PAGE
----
Sections

Weather Forecast

Close

Uninsured opting to pay penalty

BY Sarah smith

ssmith@parkrapidsenterprise.com

Tax preparer Carrie Robbins is finding lots of uninsured Minnesotans this season.

Health care insurance was required in 2014, or tax filers face a penalty or exemption.

Robbins is seeing lots of both. And what’s surprising is that those who don’t qualify for an exemption because their income is too high are opting for the penalty, because it’s cheaper than buying insurance, she said.

“A lot of them are getting the exemption,” Robbins said. “Some people I’m expecting around $2,000 for the penalty. But it’s cheaper to pay the penalty” than the premiums for health insurance.

The penalty for the first year is $85. But if you read the fine print, it’s “$95 per adult member of your household ($47.50 for dependents under 18) or 1 percent of household taxable income less the minimum filing amount,” H&R Block instructs its preparers, Robbins included.

In 2015 the tax penalty will increase to $325 per adult or 2 percent of household income “which will hit you when you go to pay your taxes in 2016,” the H&R Block instructions indicate.

“And by 2016 the tax penalty will be $695 per adult or 2.5 percent of household income,” the instructions say.

Those penalties might “encourage” people to buy health insurance, Robbins believes.

And you must settle those costs at tax time. If you were expecting a refund, Robbins said, the penalty could be deducted from that refund. Conversely, if you’re someone who pays in, Robbins said the penalty will be added to your income tax bill.

You can qualify for an exemption if you had health insurance coverage by May 1, 2014, if you’re a non-U.S. citizen without valid immigration documentation, if your household income is below the minimum filing amount, or other reasons.

The state has a different take as to whether the penalty is worth taking.

“As the April 15 tax dead-line approaches now is a good time for many Minnesotans to realize that in many cases the monthly premiums for MinnesotaCare, the state’s health care program for low-income Minnesotans, will be less than the tax penalty imposed on people who do not have health insurance,” said the Human Services Commissioner Lucinda Jesson.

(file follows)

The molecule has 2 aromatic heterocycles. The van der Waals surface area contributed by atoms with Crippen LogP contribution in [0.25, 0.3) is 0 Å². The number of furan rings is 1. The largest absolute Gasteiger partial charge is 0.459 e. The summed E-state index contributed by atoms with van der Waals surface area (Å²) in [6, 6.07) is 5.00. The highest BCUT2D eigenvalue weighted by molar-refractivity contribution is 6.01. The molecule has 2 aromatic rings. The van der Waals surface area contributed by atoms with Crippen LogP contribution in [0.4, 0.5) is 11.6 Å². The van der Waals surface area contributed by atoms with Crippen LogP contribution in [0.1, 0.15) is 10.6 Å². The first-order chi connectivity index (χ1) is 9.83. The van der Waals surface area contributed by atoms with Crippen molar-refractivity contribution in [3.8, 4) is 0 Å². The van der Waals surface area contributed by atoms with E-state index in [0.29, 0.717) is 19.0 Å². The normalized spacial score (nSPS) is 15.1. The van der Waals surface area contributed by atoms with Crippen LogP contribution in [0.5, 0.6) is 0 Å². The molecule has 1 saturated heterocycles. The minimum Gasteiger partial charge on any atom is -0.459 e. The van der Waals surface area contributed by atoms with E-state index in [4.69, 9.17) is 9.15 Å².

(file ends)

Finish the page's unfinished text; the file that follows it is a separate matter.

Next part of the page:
“Everyone should have affordable health care coverage,” added Jesson, “and for many Minnesotans the cost of that insurance will be less than what they’ll pay for having no insurance at all. For many Minnesotans it should be a no-brainer.”

Most MinnesotaCare enrollees pay a monthly premium based on family size and income. Premiums range between $0 and $50 per month. Families of four earning between $32,000 and $47, 700 are generally eligible for MinnesotaCare, and a family of four earning $36,000 would be $25/month per adult. Indi-viduals earning between $15,500 and $23,340 are generally eligible.

At this level and below, the monthly premium is less than the minimum tax penalty imposed on Americans who lack insurance.

In 2015 adults across the country who don’t have coverage will pay $325 or 2 percent of their yearly household income, which-ever is greater. The mini-mum $325 fine breaks out to $27 per month, which is more than premiums for many MinnesotaCare en-rollees.

In addition to low premiums, MinnesotaCare also has no deductibles and low copays that minimize out-of-pocket expenses.

“MinnesotaCare is a good deal,” said Commissioner Jesson. “Not only will many Minnesotans pay less in premiums, but they’ll have health insurance so they won’t be on the hook for all of their health care expenses.”

Enrollment for Minneso-taCare and Medical Assis-tance (Minnesota’s publicly funded health care programs) continues year round and a person can sign up anytime.

This report was supplemented with information from MinnesotaCare.

Sarah Smith

Sarah Smith is the outdoors editor. She covers courts, business and breaking news in addition to outdoors events.

(218) 732-3364
Advertisement
randomness